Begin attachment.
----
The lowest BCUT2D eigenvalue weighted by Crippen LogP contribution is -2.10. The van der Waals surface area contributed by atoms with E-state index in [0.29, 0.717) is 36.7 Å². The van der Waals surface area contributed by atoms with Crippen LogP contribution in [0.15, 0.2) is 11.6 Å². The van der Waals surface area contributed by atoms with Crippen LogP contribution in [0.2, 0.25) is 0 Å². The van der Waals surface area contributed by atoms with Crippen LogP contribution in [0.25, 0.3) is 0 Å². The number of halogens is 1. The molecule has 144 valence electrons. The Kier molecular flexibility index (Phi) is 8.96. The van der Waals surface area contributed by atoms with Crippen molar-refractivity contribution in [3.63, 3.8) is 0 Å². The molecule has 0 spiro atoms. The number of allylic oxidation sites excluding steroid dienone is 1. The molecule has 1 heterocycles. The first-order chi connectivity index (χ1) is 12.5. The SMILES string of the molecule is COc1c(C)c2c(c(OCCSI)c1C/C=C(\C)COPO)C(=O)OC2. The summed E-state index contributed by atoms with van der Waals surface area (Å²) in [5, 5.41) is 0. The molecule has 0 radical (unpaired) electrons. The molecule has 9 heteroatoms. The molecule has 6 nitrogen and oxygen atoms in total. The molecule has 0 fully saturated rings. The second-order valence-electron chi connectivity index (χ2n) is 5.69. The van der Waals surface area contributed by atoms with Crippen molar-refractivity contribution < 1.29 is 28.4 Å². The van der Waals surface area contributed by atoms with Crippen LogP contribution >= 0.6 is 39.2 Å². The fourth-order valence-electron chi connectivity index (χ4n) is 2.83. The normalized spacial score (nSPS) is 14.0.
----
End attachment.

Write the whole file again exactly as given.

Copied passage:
The lowest BCUT2D eigenvalue weighted by Crippen LogP contribution is -2.10. The van der Waals surface area contributed by atoms with E-state index in [0.29, 0.717) is 36.7 Å². The van der Waals surface area contributed by atoms with Crippen LogP contribution in [0.15, 0.2) is 11.6 Å². The van der Waals surface area contributed by atoms with Crippen LogP contribution in [0.2, 0.25) is 0 Å². The van der Waals surface area contributed by atoms with Crippen LogP contribution in [0.25, 0.3) is 0 Å². The number of halogens is 1. The molecule has 144 valence electrons. The Kier molecular flexibility index (Phi) is 8.96. The van der Waals surface area contributed by atoms with Crippen molar-refractivity contribution in [3.63, 3.8) is 0 Å². The molecule has 0 spiro atoms. The number of allylic oxidation sites excluding steroid dienone is 1. The molecule has 1 heterocycles. The first-order chi connectivity index (χ1) is 12.5. The SMILES string of the molecule is COc1c(C)c2c(c(OCCSI)c1C/C=C(\C)COPO)C(=O)OC2. The summed E-state index contributed by atoms with van der Waals surface area (Å²) in [5, 5.41) is 0. The molecule has 0 radical (unpaired) electrons. The molecule has 9 heteroatoms. The molecule has 6 nitrogen and oxygen atoms in total. The molecule has 0 fully saturated rings. The second-order valence-electron chi connectivity index (χ2n) is 5.69. The van der Waals surface area contributed by atoms with Crippen molar-refractivity contribution < 1.29 is 28.4 Å². The van der Waals surface area contributed by atoms with Crippen LogP contribution >= 0.6 is 39.2 Å². The fourth-order valence-electron chi connectivity index (χ4n) is 2.83. The normalized spacial score (nSPS) is 14.0.